"I am soaking," the 27-year-old power company executive says, her mascara running in the rain. "I just want to get home. I'll pay anything."
Leanne and her pals are standing outside the King's Theatre in Bath Street.
There are plenty of cars. But she can't just hail them – because this is one of Glasgow's most notorious "pirate" taxi ranks: here there are no meters, no queues and no rules; here you haggle for your journey home. And, tonight, in the rain, prices have shot up.
Outside the King's Theatre is one of at least seven illegal ranks identified by the Evening Times.
Others are at the ABC venue in Sauchiehall Street, the Gallery of Modern Art in Queen Street, outside the SECC, at Watt Brothers in Hope Street, at Union Street outside Central Station and in Holland Street.
Here fares are routinely twice what they would be at one of the city's officially marshalled pick-up spots for "real" taxis, hackneys.
Most of the cars who "pirate" at the illegal ranks are licensed hire vehicles from the city and surrounding areas. None has the right to tout for business in city limits. Few appear to be picking up passengers on their meters. That means they aren't paying tax and aren't insured.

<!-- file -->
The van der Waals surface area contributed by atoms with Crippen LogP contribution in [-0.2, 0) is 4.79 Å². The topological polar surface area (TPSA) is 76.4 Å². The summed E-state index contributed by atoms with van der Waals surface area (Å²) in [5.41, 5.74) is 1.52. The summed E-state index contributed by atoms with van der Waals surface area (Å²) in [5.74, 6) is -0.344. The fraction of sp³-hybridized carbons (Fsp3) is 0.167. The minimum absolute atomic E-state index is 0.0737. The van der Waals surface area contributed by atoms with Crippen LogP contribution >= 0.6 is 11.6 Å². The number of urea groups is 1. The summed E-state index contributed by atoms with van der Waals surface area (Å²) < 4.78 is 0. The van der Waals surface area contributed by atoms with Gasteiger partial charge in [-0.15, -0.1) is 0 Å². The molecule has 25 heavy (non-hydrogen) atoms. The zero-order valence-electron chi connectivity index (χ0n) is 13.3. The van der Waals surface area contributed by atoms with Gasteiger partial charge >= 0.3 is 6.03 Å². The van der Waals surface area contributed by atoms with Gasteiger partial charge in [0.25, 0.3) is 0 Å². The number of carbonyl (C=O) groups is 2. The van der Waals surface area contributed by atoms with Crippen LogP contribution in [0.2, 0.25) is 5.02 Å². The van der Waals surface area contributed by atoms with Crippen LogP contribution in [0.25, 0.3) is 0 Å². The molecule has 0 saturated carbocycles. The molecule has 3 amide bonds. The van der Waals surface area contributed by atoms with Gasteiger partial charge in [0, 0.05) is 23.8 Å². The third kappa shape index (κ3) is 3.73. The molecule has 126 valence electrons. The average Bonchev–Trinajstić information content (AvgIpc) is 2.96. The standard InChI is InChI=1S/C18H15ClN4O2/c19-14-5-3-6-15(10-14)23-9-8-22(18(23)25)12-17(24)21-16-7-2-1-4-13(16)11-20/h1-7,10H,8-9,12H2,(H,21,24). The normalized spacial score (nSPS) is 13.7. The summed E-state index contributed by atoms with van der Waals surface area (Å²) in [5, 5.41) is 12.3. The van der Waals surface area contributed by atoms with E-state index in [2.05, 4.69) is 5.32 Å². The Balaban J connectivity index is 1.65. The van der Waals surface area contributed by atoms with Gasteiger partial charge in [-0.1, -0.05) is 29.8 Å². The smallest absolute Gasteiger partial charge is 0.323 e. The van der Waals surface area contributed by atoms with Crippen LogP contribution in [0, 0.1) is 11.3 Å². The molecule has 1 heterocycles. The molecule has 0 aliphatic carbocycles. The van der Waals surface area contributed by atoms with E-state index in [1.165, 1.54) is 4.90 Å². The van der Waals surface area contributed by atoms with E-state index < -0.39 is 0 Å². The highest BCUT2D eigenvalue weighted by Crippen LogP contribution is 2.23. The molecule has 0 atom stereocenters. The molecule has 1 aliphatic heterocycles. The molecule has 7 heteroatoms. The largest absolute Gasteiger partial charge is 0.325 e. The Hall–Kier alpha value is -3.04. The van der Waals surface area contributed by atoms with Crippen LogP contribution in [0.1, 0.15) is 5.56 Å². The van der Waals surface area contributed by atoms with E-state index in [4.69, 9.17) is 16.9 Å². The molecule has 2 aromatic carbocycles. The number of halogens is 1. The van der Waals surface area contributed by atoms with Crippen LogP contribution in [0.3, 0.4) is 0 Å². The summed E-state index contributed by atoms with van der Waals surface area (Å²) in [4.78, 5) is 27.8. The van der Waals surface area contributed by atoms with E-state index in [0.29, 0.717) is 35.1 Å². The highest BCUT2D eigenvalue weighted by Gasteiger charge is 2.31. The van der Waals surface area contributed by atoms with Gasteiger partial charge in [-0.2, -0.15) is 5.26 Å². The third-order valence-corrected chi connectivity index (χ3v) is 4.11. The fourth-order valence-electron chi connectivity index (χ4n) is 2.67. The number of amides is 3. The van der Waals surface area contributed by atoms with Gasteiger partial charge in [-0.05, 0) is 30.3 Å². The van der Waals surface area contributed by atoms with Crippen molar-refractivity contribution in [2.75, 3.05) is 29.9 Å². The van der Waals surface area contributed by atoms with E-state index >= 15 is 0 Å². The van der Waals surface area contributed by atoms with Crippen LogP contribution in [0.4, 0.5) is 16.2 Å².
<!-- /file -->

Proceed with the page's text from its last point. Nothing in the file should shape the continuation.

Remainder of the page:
Worse, some of the pirates aren't any kind of taxi. They are simply hard-up members of the public using their cars to earn a few extra pounds.
Last month alone in Glasgow eight drivers – seven private hires and a hackney – lost their licences for pirating or similar offences.
Last Friday – at the height of the Halloween parties – the Evening Times toured Glasgow's unofficial ranks.
Again, they cleared at the sight of police. In Union Street we heard drivers and their associates share information about the whereabouts of police and taxi enforcement units from Glasgow City Council.
Here a traffic unit pulled over private hires waiting for 10-minute spot checks of their documents and cars.
But the attention didn't put drivers off for long.
At 1am, for example, there were seven cars waiting in Union Street, 100 yards from the official Nightzone pick-up point in Gordon Street. Most negotiated for fares.
At 1.30am there was a queue of private hire cars at GoMA picking up party- goers, though the cars evaporated when the council's enforcement team arrived. Until then drivers had been openly negotiating fares.
Pretending to be passengers, Evening Times reporters asked for sample fares. We were quoted £40 to both Renfrew and Cambuslang, twice the usual fare.
By 3.30am revellers started leaving Sauchiehall Street's clubs and outside the ABC punters were being ripped off.
Here we were offered £35 fares to Cambuslang. The same fare, half an hour later, was being quoted by three drivers outside the King's Theatre.
Stephen Flynn, of Glasgow Taxis, was furious. HE said: "If you took a hackney off a street they could charge you a boundary which would bring it up to £17-£18. So the pirates are charging double the price."